Every mutual fund has an investment objective that spells out its goals. The objective states what investing style fund managers pursue and how they intend to carry out that objective.
For example, a typical growth and income fund’s objective could read like this: “Growth and Income Fund X seeks growth of capital and dividend income. The fund invests at least 65% of its assets in common stock of large, well-established companies with a history of paying level or rising dividends. The fund may invest up to one-third of its assets in foreign securities.”There’s a lot of information packed into those two sentences. From reading this objective, you’ve learned that the fund is traveling down the proven growth and income route, buying up stocks of large companies with solid histories of dividend payments.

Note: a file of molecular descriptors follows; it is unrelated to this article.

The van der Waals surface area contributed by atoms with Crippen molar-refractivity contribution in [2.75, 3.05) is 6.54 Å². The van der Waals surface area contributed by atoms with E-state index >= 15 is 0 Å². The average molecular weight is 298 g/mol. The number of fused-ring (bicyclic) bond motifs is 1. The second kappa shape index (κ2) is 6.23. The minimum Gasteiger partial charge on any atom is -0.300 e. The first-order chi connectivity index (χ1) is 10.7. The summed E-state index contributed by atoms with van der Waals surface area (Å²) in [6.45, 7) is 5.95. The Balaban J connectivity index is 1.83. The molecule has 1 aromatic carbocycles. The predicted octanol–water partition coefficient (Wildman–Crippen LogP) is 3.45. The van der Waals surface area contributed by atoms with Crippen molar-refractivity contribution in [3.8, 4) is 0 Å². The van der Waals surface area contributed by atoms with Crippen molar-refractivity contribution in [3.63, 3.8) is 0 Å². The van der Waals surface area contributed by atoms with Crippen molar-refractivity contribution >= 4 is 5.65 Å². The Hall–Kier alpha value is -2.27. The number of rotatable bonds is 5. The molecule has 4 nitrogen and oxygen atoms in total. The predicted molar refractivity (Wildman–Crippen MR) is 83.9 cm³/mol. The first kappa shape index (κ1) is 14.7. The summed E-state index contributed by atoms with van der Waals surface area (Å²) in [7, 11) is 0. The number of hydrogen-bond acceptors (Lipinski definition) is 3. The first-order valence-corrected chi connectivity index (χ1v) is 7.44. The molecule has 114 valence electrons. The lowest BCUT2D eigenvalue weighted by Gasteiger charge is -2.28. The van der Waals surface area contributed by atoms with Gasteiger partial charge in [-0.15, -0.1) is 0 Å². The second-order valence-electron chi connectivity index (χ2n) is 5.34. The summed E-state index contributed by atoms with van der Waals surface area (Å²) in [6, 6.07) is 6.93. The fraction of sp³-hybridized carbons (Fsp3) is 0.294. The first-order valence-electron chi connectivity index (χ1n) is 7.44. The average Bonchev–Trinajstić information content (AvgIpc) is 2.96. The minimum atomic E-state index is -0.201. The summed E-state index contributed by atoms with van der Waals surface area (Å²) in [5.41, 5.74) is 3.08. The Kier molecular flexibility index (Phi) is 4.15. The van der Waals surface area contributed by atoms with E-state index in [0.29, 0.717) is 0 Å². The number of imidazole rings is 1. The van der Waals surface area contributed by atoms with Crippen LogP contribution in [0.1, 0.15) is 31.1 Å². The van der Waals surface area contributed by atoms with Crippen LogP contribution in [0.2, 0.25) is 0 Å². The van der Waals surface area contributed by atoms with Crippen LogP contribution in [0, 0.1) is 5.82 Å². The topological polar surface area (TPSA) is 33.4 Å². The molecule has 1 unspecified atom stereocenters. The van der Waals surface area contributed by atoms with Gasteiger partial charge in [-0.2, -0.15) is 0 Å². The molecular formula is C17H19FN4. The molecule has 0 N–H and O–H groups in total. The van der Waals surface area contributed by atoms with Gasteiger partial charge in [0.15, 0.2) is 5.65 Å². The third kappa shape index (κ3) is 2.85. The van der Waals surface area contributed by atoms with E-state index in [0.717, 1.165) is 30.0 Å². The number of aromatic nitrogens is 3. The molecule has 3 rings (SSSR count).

Keep in mind that, in some cases, a fund’s name is really not consistent with its objective, although it is in this case.Note also from this objective that Growth & Income Fund X may invest a full third of its assets outside of the United States. The key word here is “may.”To see exactly what percentage of assets is invested oversees, take a look at the global weighting, which can be found in a fund’s Morningstar report, as well as in the fund’s annual report to shareholders.
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